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American Fisheries Society Honors Biologist Walter R. Courtenay

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Jennifer Nielsen presents the William E. Ricker Resource Conservation Award to Walt Courtenay
Above: American Fisheries Society President Jennifer Nielsen (USGS, Anchorage, Alaska, left) presents the William E. Ricker Resource Conservation Award to Walt Courtenay at the society's annual meeting. [larger version]

The American Fisheries Society (AFS) honored biologist Walter R. Courtenay with the 2007 William E. Ricker Resource Conservation Award on September 3, 2007, at the society's annual meeting in San Francisco, California. AFS president Jennifer Nielsen of the U.S. Geological Survey (USGS)'s Alaska Science Center presented the award to Courtenay at the opening plenary session, while another AFS officer, William Franzin of Canada's Department of Fisheries and Oceans, read a citation highlighting Courtenay's many contributions to benefit native aquatic communities through research and publications on introduced fishes.

The Ricker Award is presented to an individual or organization for outstanding accomplishment or activity in resource conservation that is significant at a national or international level. Courtenay, currently an emeritus professor of zoology at Florida Atlantic University in Boca Raton, Florida, and a volunteer fishery research biologist at the USGS Florida Integrated Science Center office in Gainesville, Florida, was recognized for his long career of fishery research, conservation, and education. Here is the award citation (also posted at URL http://fisc.er.usgs.gov/courtenay/courtenay.html):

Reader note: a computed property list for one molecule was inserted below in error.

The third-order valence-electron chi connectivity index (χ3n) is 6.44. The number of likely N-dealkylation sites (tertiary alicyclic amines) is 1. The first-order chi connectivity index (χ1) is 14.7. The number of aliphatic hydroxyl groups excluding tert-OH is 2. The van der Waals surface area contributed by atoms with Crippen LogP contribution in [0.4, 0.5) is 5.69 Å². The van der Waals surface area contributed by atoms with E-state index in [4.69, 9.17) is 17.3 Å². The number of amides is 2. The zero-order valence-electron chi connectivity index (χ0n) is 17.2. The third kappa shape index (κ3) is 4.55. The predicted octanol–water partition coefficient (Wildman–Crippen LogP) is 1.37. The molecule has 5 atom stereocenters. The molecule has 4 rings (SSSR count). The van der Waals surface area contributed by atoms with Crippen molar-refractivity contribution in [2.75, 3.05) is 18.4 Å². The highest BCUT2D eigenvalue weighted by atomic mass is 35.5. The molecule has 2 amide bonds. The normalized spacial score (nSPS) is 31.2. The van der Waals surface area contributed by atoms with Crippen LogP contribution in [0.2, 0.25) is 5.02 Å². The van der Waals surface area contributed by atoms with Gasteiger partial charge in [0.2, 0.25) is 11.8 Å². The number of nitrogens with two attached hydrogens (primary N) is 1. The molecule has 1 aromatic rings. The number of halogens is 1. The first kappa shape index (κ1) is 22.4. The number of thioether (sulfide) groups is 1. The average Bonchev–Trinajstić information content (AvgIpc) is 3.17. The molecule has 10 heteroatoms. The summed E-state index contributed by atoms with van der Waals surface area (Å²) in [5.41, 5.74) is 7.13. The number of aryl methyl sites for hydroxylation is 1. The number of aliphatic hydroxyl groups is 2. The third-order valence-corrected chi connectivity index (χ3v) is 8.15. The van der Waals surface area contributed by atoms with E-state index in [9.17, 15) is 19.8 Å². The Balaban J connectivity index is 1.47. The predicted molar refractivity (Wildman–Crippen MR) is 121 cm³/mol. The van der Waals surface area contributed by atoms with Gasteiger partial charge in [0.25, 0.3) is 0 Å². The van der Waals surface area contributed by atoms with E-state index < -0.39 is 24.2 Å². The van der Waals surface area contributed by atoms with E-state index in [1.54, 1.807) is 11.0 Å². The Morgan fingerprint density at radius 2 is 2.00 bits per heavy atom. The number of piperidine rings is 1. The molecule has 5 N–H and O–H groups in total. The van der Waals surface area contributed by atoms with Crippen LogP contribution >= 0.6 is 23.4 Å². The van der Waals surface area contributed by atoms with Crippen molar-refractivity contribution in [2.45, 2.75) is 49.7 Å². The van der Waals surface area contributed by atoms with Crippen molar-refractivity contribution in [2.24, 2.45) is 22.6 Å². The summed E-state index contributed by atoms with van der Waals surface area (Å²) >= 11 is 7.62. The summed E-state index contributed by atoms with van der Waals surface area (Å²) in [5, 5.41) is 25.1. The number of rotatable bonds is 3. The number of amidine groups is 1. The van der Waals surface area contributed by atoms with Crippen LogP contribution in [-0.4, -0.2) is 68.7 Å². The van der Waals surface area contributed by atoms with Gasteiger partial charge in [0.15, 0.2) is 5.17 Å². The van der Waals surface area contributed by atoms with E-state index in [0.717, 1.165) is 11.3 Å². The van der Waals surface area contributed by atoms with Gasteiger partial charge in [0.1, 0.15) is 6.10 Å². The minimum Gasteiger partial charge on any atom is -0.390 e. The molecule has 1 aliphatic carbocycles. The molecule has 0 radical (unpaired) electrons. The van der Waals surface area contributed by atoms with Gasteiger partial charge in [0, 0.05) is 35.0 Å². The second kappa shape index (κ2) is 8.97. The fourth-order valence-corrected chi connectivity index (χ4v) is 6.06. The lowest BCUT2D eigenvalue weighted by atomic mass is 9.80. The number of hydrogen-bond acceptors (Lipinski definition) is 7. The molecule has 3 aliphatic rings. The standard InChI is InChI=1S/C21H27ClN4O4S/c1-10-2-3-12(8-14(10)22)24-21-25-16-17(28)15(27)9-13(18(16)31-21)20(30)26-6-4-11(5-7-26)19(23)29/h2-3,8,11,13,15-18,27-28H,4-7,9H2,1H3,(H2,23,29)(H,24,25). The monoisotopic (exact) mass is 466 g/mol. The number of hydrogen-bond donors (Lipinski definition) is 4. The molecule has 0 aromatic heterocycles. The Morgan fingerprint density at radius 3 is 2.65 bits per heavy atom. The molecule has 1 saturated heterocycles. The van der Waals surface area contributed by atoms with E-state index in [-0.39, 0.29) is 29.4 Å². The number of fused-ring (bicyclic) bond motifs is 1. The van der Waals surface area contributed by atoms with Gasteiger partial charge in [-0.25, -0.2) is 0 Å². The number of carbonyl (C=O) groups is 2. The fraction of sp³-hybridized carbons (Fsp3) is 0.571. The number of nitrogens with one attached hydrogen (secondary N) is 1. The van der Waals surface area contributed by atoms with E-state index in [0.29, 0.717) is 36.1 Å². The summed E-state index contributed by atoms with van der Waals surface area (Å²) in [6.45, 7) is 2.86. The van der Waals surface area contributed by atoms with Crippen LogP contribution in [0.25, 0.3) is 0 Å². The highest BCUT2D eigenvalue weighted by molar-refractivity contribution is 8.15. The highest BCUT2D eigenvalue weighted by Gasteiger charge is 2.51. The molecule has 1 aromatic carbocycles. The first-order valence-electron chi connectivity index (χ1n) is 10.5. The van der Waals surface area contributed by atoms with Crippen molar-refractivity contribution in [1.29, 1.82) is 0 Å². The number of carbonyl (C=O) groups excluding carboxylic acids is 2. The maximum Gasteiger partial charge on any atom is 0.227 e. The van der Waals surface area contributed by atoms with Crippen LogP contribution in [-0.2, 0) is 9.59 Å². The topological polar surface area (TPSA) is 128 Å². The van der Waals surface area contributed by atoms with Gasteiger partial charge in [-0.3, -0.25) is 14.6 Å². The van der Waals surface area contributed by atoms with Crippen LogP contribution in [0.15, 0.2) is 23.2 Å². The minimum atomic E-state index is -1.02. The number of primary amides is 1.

"Dr. Walter Courtenay has worked tirelessly for more than 30 years, conducting research, educating students, and raising public awareness of the environmental threats posed by invasive species. His studies and his publications encompass exotic fish populations throughout their ranges—introduced and indigenous. Most of these species are important in the ornamental and aquaculture industries and can be extraordinarily destructive to native communities. Consequently, the work of Dr. Courtenay influences trade and conservation policy at scales ranging from regional to international. His work benefits conservation of native aquatic communities in North America and elsewhere in the world.

"First working as a fish morphologist in the late 1960s, Dr. Courtenay soon began intensive study of the ecology of invasive fishes in Florida. His work, describing and publicizing environmental dangers of these sometimes innocuous-appearing species, made his name synonymous with invasive-species research by the mid-1970s. At that time, he was conducting innovative pond studies to evaluate impacts of cichlids and walking catfish on native fishes. In the following decades, Dr. Courtenay and his students continued to provide the scientific community and the general public with case studies and comprehensive overviews of the introduction, spread, persistence, and ecological effects of invasive fishes. Because of his work, people of all backgrounds have been sensitized to impacts of invasive species; they are less likely to release nonnative species and more likely to support management and control programs.

"Walter Courtenay merits this award for two very basic reasons: he has spent a lifetime devoted to fish conservation and education, and he is sharing that lifetime of experience, insight, and wisdom with new generations of conservationists."

Related Web Sites
American Fisheries Society Honors Dr. Walt Courtenay
USGS (U.S. Geological Survey)

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Meetings USGS Emeritus Scientist Leads Field Trip

Awards Abby Sallenger Wins USGS Shoemaker Award for Lifetime Achievement in Communication

American Fisheries Society Honors Biologist Walter R. Courtenay

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Updated December 02, 2016 @ 12:09 PM (JSS)